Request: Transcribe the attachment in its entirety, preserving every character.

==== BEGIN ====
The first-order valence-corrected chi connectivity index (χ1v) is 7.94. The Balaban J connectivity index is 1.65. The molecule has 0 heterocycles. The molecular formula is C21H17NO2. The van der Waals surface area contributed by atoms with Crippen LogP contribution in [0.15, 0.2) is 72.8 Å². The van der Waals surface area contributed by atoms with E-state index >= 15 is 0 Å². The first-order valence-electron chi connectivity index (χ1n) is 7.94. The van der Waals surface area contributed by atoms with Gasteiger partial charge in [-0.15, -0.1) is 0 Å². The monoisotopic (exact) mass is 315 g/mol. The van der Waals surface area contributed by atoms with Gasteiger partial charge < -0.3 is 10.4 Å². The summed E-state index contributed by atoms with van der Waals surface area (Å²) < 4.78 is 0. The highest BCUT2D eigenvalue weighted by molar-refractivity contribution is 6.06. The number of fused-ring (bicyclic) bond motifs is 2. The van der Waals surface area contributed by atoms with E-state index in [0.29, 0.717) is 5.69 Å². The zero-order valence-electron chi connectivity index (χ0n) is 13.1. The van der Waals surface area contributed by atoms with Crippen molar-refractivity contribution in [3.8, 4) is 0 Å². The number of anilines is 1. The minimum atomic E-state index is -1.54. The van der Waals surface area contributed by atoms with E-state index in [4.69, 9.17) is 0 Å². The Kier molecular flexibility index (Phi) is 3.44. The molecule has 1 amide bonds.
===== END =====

The first-order valence-corrected chi connectivity index (χ1v) is 7.94. The Balaban J connectivity index is 1.65. The molecule has 0 heterocycles. The molecular formula is C21H17NO2. The van der Waals surface area contributed by atoms with Crippen LogP contribution in [0.15, 0.2) is 72.8 Å². The van der Waals surface area contributed by atoms with E-state index >= 15 is 0 Å². The first-order valence-electron chi connectivity index (χ1n) is 7.94. The van der Waals surface area contributed by atoms with Gasteiger partial charge in [-0.15, -0.1) is 0 Å². The monoisotopic (exact) mass is 315 g/mol. The van der Waals surface area contributed by atoms with Gasteiger partial charge < -0.3 is 10.4 Å². The summed E-state index contributed by atoms with van der Waals surface area (Å²) < 4.78 is 0. The highest BCUT2D eigenvalue weighted by molar-refractivity contribution is 6.06. The number of fused-ring (bicyclic) bond motifs is 2. The van der Waals surface area contributed by atoms with E-state index in [0.29, 0.717) is 5.69 Å². The zero-order valence-electron chi connectivity index (χ0n) is 13.1. The van der Waals surface area contributed by atoms with Crippen molar-refractivity contribution in [3.8, 4) is 0 Å². The number of anilines is 1. The minimum atomic E-state index is -1.54. The van der Waals surface area contributed by atoms with E-state index in [4.69, 9.17) is 0 Å². The Kier molecular flexibility index (Phi) is 3.44. The molecule has 1 amide bonds.